Horror has been a blanket term since probably the early 19th Century to the point that terror and horror have become more or less interchangeable. Somewhat unfortunate because there’s an important distinction to be made between them.In Vuckovic’s Horror Miscellany, Jovanka Vuckovic has a serviceable discussion of this, citing Ann Radcliffe’s essay “On The Supernatural In Poetry.” Vuckovic suggests that Radcliffe “regards horror as the fear of something that one is aware of happening or going to happen, whereas terror is a fear of the unknown.”
Here’s what Radcliffe said about the two: “Terror and Horror are so far opposite that the first expands the soul, and awakens the faculties to a high degree of life, the other contracts, freezes, and nearly annihilates them.”
I like that, but I don’t fully agree. Instead, it’s like two sides of the same coin, as Devendra Varma suggests in The Gothic Flame: “The difference between Terror and Horror is the difference between awful apprehension and sickening realization: between the smell of death and stumbling against a corpse.”
In other words, terror is when Kirk creeps toward that back room in Texas Chainsaw Massacre. It’s horror when Leatherface steps out and smacks Kirk with that mallet. All of this brings me to, of all people, John Waters.
Waters is one of the reasons why I used to hang out in the Cult section of Naro Video. Adore the man, I do. It’s as if the word louche existed specifically for him and for my hands down favorite movie of his, Pink Flamingos.
It’s no secret Waters was influenced heavily by William Castle and Herschell Gordon Lewis. He attests to as much. “Odorama” from Polyester is right out of the Castle playbook. In This Filthy World, Waters discusses Percepto from Castle’s movie The Tingler along with how the dog crap scene from Pink Flamingos came closest to creating the “childhood bedlam” he experienced in Castle’s House On Haunted Hill.
As for Lewis, try watching Blood Feast and Pink Flamingos back to back. I defy you to tell me there is no relationship. I would argue that even Divine’s wardrobe is a reference to Blood Feast.
But there’s another movie that Pink Flamingos shares a link with, and here we come full circle back to Texas Chainsaw Massacre. Calm down. As much as I love John Waters, I’m not suggesting Pink Flamingos exists on the same level as Texas Chainsaw Massacre, but hear me out.
Matt Barone argues There Will Never Be A Movie Scarier Than “Texas Chainsaw Massacre.” While I don’t fully agree, he makes a number of spot-on observations, of which this is my favorite: “Rare is the horror film that can routinely give you the ultimate willies with each revisit, but even rarer is the horror film that feels like it should be illegal to watch.”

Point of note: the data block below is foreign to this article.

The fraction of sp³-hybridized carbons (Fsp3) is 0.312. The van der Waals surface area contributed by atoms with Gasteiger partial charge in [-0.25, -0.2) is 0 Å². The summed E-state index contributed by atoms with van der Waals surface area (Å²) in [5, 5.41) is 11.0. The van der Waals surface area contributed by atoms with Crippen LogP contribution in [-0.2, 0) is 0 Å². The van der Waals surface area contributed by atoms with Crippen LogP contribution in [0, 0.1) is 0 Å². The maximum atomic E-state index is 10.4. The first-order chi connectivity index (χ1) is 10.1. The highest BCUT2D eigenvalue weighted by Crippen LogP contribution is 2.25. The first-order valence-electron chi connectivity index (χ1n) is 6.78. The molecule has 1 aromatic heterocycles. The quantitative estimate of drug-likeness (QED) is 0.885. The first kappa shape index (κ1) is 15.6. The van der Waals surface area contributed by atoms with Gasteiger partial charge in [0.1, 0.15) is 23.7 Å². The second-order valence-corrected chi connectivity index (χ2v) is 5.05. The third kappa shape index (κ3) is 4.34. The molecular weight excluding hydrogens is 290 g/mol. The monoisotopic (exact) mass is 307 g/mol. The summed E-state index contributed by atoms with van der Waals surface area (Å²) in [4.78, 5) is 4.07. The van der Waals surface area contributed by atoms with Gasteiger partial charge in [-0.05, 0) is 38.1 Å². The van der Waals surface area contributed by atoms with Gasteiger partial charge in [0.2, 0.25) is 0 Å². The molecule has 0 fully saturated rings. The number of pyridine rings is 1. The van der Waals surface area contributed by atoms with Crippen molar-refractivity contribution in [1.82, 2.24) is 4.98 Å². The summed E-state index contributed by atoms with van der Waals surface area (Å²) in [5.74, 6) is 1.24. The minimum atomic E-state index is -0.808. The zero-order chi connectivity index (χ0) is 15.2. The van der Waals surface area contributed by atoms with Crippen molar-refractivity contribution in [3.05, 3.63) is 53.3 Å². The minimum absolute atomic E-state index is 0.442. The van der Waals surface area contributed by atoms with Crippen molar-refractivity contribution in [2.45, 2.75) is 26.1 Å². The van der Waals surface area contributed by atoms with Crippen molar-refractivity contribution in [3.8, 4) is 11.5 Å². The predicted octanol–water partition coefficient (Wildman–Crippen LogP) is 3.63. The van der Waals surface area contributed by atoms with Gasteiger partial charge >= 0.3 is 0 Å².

Like Barone, I have watched Texas Chainsaw Massacre numerous times, and he’s right. I can also say without reservation that Pink Flamingos makes me feel exactly the same way. Incidentally, so does The Bunny Game. In all three cases, I feel like I’m not only part of something culty and underground, but that I’m doing something wrong, breaking some kind of social taboo.
That, at least to me, is extremely appealing, much like when my friends and I would listen to George Carlin and Richard Pryor in someone’s basement, ever wary for the sound of parental footsteps. It wasn’t “bad” or “naughty,” like sneaking peeks at a stolen Playboy or Penthouse, so much as it was subversive.
I mean come on. Kidnapping, bestiality, torture, castration, cannibalism, murder, coprophagia. Pink Flamingos is an assault on the senses. Isn’t that what horror is all about? Or at least partly about? Sure, it’s shock schlock, but it’s also the escalation of these horrors that Waters uses to create terror. Where the hell’s he gonna go next?
Barone also quotes John Landis (from Adam Simon’s documentary The American Nightmare). Landis points out that when you’re watching someone like Hitchcock, “you are in suspense as the direct result of being in the hands of a master.” When you watch Texas Chainsaw Massacre, you feel more like “you’re not in the hands of a master—you’re in the hands of a maniac!”
When I watch Pink Flamingos, I feel like I’m in the hands of a pervert (a “filth elder” as Waters calls himself), someone who wants to do something that’s, at best, seamy and sordid, at worst, something along the lines of psychological molestation. For me, that’s fine. On the other hand, for the purposes of this review, I watched Pink Flamingos and Texas Chainsaw Massacre back to back.
Now if you’ll excuse me, I feel like I need to take a long, hot shower.
6 onscreen (including 1 chicken)
Not available streaming